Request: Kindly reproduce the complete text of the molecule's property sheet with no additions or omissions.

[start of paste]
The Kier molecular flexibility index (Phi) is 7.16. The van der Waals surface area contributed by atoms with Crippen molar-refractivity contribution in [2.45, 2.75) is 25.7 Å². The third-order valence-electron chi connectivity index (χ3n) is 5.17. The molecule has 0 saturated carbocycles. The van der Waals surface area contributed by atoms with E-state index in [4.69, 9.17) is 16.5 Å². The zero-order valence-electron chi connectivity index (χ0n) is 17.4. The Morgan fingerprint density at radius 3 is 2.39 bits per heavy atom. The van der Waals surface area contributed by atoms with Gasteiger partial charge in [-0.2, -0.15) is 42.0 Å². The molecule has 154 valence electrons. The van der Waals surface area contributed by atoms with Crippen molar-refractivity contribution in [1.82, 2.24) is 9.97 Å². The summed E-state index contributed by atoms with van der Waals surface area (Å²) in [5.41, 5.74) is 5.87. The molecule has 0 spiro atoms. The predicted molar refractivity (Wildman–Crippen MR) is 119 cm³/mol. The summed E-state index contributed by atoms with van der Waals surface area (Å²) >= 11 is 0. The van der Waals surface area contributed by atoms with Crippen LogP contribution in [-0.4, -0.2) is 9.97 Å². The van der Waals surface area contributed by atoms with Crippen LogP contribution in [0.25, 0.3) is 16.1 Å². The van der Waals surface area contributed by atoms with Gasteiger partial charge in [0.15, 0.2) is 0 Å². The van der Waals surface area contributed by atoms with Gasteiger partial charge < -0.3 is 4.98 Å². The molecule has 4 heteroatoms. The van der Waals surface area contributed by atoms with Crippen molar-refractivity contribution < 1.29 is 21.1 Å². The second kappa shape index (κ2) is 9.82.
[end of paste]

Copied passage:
The Kier molecular flexibility index (Phi) is 7.16. The van der Waals surface area contributed by atoms with Crippen molar-refractivity contribution in [2.45, 2.75) is 25.7 Å². The third-order valence-electron chi connectivity index (χ3n) is 5.17. The molecule has 0 saturated carbocycles. The van der Waals surface area contributed by atoms with E-state index in [4.69, 9.17) is 16.5 Å². The zero-order valence-electron chi connectivity index (χ0n) is 17.4. The Morgan fingerprint density at radius 3 is 2.39 bits per heavy atom. The van der Waals surface area contributed by atoms with Gasteiger partial charge in [-0.2, -0.15) is 42.0 Å². The molecule has 154 valence electrons. The van der Waals surface area contributed by atoms with Crippen molar-refractivity contribution in [1.82, 2.24) is 9.97 Å². The summed E-state index contributed by atoms with van der Waals surface area (Å²) in [5.41, 5.74) is 5.87. The molecule has 0 spiro atoms. The predicted molar refractivity (Wildman–Crippen MR) is 119 cm³/mol. The summed E-state index contributed by atoms with van der Waals surface area (Å²) >= 11 is 0. The van der Waals surface area contributed by atoms with Crippen LogP contribution in [-0.4, -0.2) is 9.97 Å². The van der Waals surface area contributed by atoms with Crippen LogP contribution in [0.25, 0.3) is 16.1 Å². The van der Waals surface area contributed by atoms with Gasteiger partial charge in [0.15, 0.2) is 0 Å². The van der Waals surface area contributed by atoms with Gasteiger partial charge < -0.3 is 4.98 Å². The molecule has 4 heteroatoms. The van der Waals surface area contributed by atoms with Crippen molar-refractivity contribution < 1.29 is 21.1 Å². The second kappa shape index (κ2) is 9.82.